Sunday, 31 July 2011


In other weekend news of achievement, I have lost my job.

Perhaps more accurately, we have considered the options (none), deliberated over the future of this particular employment (none), then scraped a few papers off the floor and handed it all back.

It is inevitable. We have reached the point of this working relationship which resembles corpses embracing. The job has lost all sparkle and become nothing more than a thankless shovelling of shit for a publisher with whom the dispute is now the number of unpaid invoices as well as the number of unset books.

So, maybe a job not strictly lost. Apart from the income. That could be a problem. But there are more important things than money. (Holds head high.) Nevermind, lookonthebrightside, somethingwillturnup, etc. etc.

I am sad in a way, because in general I support the publisher's job, together with the blind dedication, peculiar interests, and unreadable output of the scribbling academics.

But I now know there are brutal sides to this academic scribbling business. Disputes with publishers apart, there are authors who have shown me how capable they are of making the process of their own book production a long-drawn out, horrible, painful, torture.

I'm not picking on anyone (okay, yes I am, but not saying who). All I will say is that there is a brand of academic very focused on empire building, where tomes are significant, and people not so much. Indeed, the weightier the tomes, the better they can be used to bash in the faces of their colleagues and competitors.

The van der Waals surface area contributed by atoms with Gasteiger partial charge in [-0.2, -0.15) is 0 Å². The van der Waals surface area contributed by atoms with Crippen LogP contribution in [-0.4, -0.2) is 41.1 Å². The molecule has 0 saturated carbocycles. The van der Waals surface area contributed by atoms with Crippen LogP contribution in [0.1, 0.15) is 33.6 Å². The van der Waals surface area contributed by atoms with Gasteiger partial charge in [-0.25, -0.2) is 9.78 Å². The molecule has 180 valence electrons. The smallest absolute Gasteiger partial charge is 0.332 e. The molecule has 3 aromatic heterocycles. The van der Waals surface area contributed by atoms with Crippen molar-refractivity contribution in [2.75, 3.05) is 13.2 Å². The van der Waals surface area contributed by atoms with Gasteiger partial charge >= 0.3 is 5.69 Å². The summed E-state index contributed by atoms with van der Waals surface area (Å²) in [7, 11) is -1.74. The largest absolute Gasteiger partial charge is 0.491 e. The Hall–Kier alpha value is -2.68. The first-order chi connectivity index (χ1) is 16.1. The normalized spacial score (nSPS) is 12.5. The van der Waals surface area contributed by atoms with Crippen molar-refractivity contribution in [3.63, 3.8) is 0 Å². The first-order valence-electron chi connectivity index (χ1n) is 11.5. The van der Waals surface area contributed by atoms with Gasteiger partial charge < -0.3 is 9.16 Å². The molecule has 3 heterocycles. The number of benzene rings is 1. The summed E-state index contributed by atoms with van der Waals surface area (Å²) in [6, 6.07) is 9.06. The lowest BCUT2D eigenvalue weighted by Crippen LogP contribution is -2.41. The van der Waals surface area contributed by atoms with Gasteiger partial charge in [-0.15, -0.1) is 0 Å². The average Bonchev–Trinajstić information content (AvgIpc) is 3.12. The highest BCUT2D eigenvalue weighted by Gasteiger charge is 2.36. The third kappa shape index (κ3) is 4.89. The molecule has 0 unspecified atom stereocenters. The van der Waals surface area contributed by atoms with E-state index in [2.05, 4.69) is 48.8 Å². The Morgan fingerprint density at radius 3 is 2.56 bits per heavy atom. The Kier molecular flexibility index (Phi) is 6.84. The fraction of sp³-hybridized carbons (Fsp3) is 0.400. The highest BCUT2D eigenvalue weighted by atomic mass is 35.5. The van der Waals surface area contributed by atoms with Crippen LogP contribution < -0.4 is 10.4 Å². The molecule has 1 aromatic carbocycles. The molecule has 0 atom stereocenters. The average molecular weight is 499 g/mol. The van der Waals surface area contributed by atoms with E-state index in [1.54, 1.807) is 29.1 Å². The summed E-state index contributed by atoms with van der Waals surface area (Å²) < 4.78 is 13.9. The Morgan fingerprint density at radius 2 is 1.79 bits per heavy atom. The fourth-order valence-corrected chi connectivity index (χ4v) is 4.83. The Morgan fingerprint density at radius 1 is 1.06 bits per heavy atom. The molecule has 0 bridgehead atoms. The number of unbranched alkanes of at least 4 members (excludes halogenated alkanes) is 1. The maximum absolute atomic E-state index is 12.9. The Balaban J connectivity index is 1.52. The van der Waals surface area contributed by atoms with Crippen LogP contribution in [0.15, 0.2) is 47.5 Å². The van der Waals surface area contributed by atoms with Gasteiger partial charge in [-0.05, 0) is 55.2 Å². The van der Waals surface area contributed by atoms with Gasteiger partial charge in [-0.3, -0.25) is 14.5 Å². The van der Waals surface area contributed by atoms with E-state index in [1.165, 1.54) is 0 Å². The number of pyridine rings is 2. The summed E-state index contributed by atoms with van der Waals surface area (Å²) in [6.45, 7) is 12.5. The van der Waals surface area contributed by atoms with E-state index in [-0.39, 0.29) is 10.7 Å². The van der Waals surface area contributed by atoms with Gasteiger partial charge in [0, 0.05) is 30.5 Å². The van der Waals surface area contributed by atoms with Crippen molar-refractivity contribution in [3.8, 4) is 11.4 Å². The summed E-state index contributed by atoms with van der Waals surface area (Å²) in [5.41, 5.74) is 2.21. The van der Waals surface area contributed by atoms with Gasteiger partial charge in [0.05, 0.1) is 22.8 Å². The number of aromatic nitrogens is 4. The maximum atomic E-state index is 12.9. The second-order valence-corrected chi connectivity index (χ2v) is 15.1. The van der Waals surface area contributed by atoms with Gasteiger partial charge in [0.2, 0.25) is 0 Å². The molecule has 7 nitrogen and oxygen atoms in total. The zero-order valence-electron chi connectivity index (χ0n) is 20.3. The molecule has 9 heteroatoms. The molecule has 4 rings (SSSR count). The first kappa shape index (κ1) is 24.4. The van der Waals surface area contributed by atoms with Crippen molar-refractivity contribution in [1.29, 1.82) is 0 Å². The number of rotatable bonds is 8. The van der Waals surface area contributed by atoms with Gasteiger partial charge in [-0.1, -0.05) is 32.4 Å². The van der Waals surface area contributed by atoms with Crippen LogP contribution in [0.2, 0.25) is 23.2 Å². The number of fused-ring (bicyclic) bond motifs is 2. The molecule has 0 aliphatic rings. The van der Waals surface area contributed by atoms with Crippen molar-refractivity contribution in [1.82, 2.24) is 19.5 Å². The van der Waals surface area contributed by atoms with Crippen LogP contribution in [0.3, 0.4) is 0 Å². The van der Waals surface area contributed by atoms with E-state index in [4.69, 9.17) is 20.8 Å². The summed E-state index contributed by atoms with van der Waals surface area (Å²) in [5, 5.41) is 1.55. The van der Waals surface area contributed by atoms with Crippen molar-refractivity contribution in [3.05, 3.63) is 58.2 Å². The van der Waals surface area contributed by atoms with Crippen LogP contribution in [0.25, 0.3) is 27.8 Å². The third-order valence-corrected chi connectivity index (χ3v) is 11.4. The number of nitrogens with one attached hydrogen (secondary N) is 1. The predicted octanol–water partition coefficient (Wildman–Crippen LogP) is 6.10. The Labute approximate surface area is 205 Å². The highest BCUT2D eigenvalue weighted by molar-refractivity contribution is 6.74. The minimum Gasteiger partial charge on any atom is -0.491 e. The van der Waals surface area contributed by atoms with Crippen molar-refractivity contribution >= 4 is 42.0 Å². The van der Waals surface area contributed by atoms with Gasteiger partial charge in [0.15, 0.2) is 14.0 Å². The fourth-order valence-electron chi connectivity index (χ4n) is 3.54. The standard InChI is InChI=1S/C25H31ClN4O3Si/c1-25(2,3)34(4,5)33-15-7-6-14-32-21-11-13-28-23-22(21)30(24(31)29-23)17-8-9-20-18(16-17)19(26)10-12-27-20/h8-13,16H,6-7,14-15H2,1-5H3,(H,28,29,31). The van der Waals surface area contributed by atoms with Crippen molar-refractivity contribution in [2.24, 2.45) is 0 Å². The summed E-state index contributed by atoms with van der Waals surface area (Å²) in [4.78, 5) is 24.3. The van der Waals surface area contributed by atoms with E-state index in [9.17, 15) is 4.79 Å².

My part in their path to glory is tiny and invisible. Copyeditor, typesetter, designer, layout artist, proofreader, document dogsbody. (You only know it when something goes wrong or you spot the spelling mistake.)

And which literate academic author thinks this is a skills set they do not already have? They have spellcheckers! They have Word on their computers! They have ideas about layout and design! What is the point of a dinosaur's job like mine, except to impede them, slow up their book, and raise unnecessary queries over their referencing?

So in my experience, even if the publisher recognises they need someone to blame (which is where typesetters can come in handy), the academic sees us as someone of no significance whatsoever, and treats us accordingly. With very little courtesy or pleasantry, and no recognition that someone needed to have an eye for the look of words on a page, or gave (unpaid) hours to make their crap fit perfectly to the exact number of pages the publisher can afford to print without making a crushing loss. In five years I have been thanked by an author just once.

But I am kind! I bear in mind that these academics might have dug themselves into a shrunken mental wormhole from which they cannot now escape. Over 25 years they have invested more than they can lose. They must remain where they are, protecting their corner, eating away at their own tails, chewing away at their increasingly remote ideas.

Then I can be happy if they stay there. No longer will I have to put up with the arrogance, bleating, blame games and streams of muddled corrections.

Now, this may be my final entry on work-related matters, unless I am taken to court, or come up with a fantastic money-making scheme. So I depart the work label with as much dignity as I can scrape, and not name the publisher, the worst offending authors, and you can never say I mentioned the sodding linguists.